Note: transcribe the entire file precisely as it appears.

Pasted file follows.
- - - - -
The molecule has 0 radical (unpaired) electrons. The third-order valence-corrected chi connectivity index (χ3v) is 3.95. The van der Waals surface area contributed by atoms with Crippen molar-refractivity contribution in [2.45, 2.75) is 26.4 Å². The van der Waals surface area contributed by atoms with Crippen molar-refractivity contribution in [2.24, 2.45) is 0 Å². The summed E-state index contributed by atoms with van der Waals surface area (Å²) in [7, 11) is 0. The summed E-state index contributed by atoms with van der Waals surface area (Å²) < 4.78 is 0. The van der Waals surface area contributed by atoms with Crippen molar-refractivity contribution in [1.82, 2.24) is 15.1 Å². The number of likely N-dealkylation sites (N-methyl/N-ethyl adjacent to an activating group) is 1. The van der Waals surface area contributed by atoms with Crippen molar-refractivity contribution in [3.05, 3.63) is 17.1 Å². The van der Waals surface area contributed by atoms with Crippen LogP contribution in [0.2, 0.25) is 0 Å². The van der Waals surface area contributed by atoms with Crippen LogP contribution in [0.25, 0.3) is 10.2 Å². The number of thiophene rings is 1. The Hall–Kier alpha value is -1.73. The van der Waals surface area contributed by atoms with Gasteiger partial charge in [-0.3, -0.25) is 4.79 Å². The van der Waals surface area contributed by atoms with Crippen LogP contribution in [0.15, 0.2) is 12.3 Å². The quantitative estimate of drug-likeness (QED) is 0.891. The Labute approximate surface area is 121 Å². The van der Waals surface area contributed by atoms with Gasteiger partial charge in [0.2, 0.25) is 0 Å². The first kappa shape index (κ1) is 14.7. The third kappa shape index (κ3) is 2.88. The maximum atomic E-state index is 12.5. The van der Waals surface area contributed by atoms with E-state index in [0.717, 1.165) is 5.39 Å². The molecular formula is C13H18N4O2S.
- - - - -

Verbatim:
The molecule has 0 radical (unpaired) electrons. The third-order valence-corrected chi connectivity index (χ3v) is 3.95. The van der Waals surface area contributed by atoms with Crippen molar-refractivity contribution in [2.45, 2.75) is 26.4 Å². The van der Waals surface area contributed by atoms with Crippen molar-refractivity contribution in [2.24, 2.45) is 0 Å². The summed E-state index contributed by atoms with van der Waals surface area (Å²) in [7, 11) is 0. The summed E-state index contributed by atoms with van der Waals surface area (Å²) < 4.78 is 0. The van der Waals surface area contributed by atoms with Crippen molar-refractivity contribution in [1.82, 2.24) is 15.1 Å². The number of likely N-dealkylation sites (N-methyl/N-ethyl adjacent to an activating group) is 1. The van der Waals surface area contributed by atoms with Crippen molar-refractivity contribution in [3.05, 3.63) is 17.1 Å². The van der Waals surface area contributed by atoms with Crippen LogP contribution in [0.2, 0.25) is 0 Å². The van der Waals surface area contributed by atoms with Crippen LogP contribution in [0.25, 0.3) is 10.2 Å². The number of thiophene rings is 1. The Hall–Kier alpha value is -1.73. The van der Waals surface area contributed by atoms with Gasteiger partial charge in [-0.3, -0.25) is 4.79 Å². The van der Waals surface area contributed by atoms with Crippen LogP contribution in [0.15, 0.2) is 12.3 Å². The quantitative estimate of drug-likeness (QED) is 0.891. The Labute approximate surface area is 121 Å². The van der Waals surface area contributed by atoms with Gasteiger partial charge in [0.2, 0.25) is 0 Å². The first kappa shape index (κ1) is 14.7. The third kappa shape index (κ3) is 2.88. The maximum atomic E-state index is 12.5. The van der Waals surface area contributed by atoms with E-state index in [0.717, 1.165) is 5.39 Å². The molecular formula is C13H18N4O2S.